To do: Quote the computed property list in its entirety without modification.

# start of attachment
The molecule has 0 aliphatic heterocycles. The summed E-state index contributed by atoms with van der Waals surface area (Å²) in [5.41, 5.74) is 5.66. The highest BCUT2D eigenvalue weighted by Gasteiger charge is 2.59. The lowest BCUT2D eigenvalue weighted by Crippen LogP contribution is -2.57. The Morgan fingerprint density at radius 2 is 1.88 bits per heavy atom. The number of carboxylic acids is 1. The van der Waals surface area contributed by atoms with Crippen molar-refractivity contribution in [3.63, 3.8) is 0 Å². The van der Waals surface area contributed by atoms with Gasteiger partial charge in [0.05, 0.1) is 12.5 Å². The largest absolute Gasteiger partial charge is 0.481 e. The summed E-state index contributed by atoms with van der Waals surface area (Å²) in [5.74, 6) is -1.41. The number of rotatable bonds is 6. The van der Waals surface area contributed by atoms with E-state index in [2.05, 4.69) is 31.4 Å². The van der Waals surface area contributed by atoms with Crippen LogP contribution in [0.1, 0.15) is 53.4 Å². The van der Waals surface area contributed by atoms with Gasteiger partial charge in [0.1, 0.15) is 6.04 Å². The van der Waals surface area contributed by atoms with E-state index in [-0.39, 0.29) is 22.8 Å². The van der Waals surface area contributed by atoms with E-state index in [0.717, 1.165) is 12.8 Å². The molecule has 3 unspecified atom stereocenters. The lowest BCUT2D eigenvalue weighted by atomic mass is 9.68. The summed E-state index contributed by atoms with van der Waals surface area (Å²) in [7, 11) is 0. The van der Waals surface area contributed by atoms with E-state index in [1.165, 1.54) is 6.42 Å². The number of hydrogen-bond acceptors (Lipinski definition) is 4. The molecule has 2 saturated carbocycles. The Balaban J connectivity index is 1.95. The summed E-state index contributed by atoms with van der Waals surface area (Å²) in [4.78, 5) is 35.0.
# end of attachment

The molecule has 0 aliphatic heterocycles. The summed E-state index contributed by atoms with van der Waals surface area (Å²) in [5.41, 5.74) is 5.66. The highest BCUT2D eigenvalue weighted by Gasteiger charge is 2.59. The lowest BCUT2D eigenvalue weighted by Crippen LogP contribution is -2.57. The Morgan fingerprint density at radius 2 is 1.88 bits per heavy atom. The number of carboxylic acids is 1. The van der Waals surface area contributed by atoms with Crippen molar-refractivity contribution in [3.63, 3.8) is 0 Å². The van der Waals surface area contributed by atoms with Gasteiger partial charge in [0.05, 0.1) is 12.5 Å². The largest absolute Gasteiger partial charge is 0.481 e. The summed E-state index contributed by atoms with van der Waals surface area (Å²) in [5.74, 6) is -1.41. The number of rotatable bonds is 6. The van der Waals surface area contributed by atoms with E-state index in [2.05, 4.69) is 31.4 Å². The van der Waals surface area contributed by atoms with Crippen LogP contribution in [0.1, 0.15) is 53.4 Å². The van der Waals surface area contributed by atoms with Gasteiger partial charge in [0.1, 0.15) is 6.04 Å². The van der Waals surface area contributed by atoms with E-state index in [-0.39, 0.29) is 22.8 Å². The van der Waals surface area contributed by atoms with E-state index in [0.717, 1.165) is 12.8 Å². The molecule has 3 unspecified atom stereocenters. The lowest BCUT2D eigenvalue weighted by atomic mass is 9.68. The summed E-state index contributed by atoms with van der Waals surface area (Å²) in [7, 11) is 0. The van der Waals surface area contributed by atoms with E-state index in [1.165, 1.54) is 6.42 Å². The number of hydrogen-bond acceptors (Lipinski definition) is 4. The molecule has 2 saturated carbocycles. The Balaban J connectivity index is 1.95. The summed E-state index contributed by atoms with van der Waals surface area (Å²) in [4.78, 5) is 35.0.